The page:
- The public profile of the shark has undergone a transformation in recent years
- Once a feared predator, sharks are more likely to be described as 'beautiful' rather than 'man-eaters'
- Large and cute animals are subjects of more scientific research than other animals, a study has found
- While there have been almost 2000 papers on chimpanzees, just 14 have been written on the manatee
Not since Mickey Mouse raised the profile of the common house rodent has an animal enjoyed such an extreme makeover, but sharks -- once the subject of guts-and-gore horror classics like Jaws and Deep Blue Sea -- have entered the new millennium as "beautiful creatures."
No longer ominous, sinister and man-eating, the Great White shark is more likely to attract the sobriquets magnificent, powerful and beautiful online.
The Western Australian government's decision last month to begin shark culling following a spate of fatal attacks brought out a vocal shark fan club and in Asia, consuming shark's fin, once a delicacy, is now likely to attract disapproving stares.
Australian activists took the bait off drum lines to disrupt the cull and celebrity shark attack victim Paul de Gelder joined the chorus of disapproval.
"The ocean is not our backyard swimming pool," he wrote in his blog. "It's a wondrous, beautiful, dangerous place ... it and its inhabitants need protection from those that would do it harm."
When exactly Australian beachgoers went from applauding to protesting a shark cull is unclear, but there's little doubt the one time monster of the deep has undergone a public relations revolution in recent years.
Paul Hilton, a diver and photographer whose photo essay "Shark Fin" won a World Press Photo Award in 2012, says that greater knowledge about sharks and their place in the eco-system has raised greater awareness about the creatures.
"They've been around for 450 million years, they're streamlined, they're perfect for their environment -- it's pretty amazing to watch them swim through the water," Hilton told CNN. "A shark might not be my favorite creature either but it has its place and I know where it needs to be."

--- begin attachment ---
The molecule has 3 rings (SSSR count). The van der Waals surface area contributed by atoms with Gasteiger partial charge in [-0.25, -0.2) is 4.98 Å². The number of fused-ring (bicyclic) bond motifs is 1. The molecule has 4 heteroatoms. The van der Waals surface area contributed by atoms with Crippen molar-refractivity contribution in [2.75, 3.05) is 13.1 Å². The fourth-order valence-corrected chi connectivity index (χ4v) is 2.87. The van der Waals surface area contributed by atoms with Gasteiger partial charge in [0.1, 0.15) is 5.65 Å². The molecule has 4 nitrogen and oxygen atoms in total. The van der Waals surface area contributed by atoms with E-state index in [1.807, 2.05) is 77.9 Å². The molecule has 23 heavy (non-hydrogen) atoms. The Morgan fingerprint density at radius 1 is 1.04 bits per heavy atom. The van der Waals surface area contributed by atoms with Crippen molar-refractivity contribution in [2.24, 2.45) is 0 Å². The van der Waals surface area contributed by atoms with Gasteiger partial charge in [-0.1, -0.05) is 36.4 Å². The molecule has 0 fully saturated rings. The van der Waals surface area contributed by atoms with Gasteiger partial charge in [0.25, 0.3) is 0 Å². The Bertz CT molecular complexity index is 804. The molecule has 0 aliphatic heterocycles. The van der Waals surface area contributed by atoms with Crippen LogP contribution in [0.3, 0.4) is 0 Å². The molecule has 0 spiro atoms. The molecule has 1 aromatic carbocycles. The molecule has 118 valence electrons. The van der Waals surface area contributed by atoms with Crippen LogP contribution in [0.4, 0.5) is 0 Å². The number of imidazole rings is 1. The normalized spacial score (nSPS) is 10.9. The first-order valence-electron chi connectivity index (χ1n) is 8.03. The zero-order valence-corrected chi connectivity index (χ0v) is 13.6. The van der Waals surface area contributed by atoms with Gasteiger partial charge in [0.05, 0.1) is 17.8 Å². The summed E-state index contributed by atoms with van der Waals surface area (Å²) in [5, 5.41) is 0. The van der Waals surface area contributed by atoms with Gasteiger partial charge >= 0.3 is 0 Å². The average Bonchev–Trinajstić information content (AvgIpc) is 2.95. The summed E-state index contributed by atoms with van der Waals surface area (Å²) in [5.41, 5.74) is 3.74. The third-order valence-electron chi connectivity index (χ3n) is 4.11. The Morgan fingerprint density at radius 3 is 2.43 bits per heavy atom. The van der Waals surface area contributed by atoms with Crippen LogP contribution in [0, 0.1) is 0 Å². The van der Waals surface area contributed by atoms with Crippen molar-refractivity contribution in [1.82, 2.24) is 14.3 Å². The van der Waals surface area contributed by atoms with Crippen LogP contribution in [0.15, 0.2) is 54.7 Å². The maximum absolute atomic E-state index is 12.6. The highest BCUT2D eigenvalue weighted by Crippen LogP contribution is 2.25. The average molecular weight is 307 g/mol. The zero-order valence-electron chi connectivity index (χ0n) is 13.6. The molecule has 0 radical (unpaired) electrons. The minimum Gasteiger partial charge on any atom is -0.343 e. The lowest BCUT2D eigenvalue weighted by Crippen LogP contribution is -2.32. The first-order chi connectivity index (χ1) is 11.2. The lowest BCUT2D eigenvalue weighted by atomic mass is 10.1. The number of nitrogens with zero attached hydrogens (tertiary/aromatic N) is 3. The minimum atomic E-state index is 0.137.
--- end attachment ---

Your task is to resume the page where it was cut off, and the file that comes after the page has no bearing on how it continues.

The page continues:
He said stereotypes about sharks are so strong, they're difficult to shake even when diving next to them.
"Diving with Great Whites is surreal -- the first time you see the shark they come out of the depths but they don't look real; you see the gums and the teeth. They look like something straight out of Hollywood.
"They're obviously killing machines, but they have their place."
Hong Kong-based animal activist Sharon Kwok, whose father was one of the founding members of the Hong Kong marine park Ocean Park, said changing perceptions about shark in China is a slow process but gaining traction.
"In Asia it's becoming quite common to have banquets without shark fin -- it's now the 'in' thing to do," Kwok told CNN. "I still occasionally hear people say 'I don't eat shark fin but I do eat shark meat' -- that tends to come from older people though."
She said people under 40 years old in Hong Kong would not go out of their way to order shark fin anymore.
"If they're served it at a banquet, they might eat it because they don't want to kick up a fuss and embarrass the host. Me? I refuse it. I take pictures of it. I kick up a fuss."
She said attitudes on mainland China were also changing and that the need for delicacies such as shark fin were not as culturally entrenched as many believe.
"Here's the thing -- I find that the mainland Chinese are so used to trying to get away with things, I think they've got half a mind frame expecting things to backfire anyway," Kwok said, adding that there was an "easy come, easy go" attitude in China.
Researchers have found that attitudes and perceptions towards animals have even colored scientific studies, with large, dangerous or cuddly animals getting more attention in research papers than their more workaday counterparts.
Looking through studies on some 2000 African animals between 1994 and 2008, South African researchers found 1,855 papers were about chimpanzees, 1,241 were on leopards and 562 about lions.
The African manatee -- which has the unfortunate appearance of a portly and myopic old man -- ranked lowest with just 14 studies.
"A few species commanded a great proportion of scientific attention, whereas for many species information that might inform conservation is virtually nonexistent," researchers Morgan J. Trimble and Rudi J. Van Aarde said in their paper Species Inequality in Scientific Study.
"In the eyes of science all species are not created equal. A few species command a great proportion of scientific attention, whereas for many species information that might inform conservation is virtually non-existent."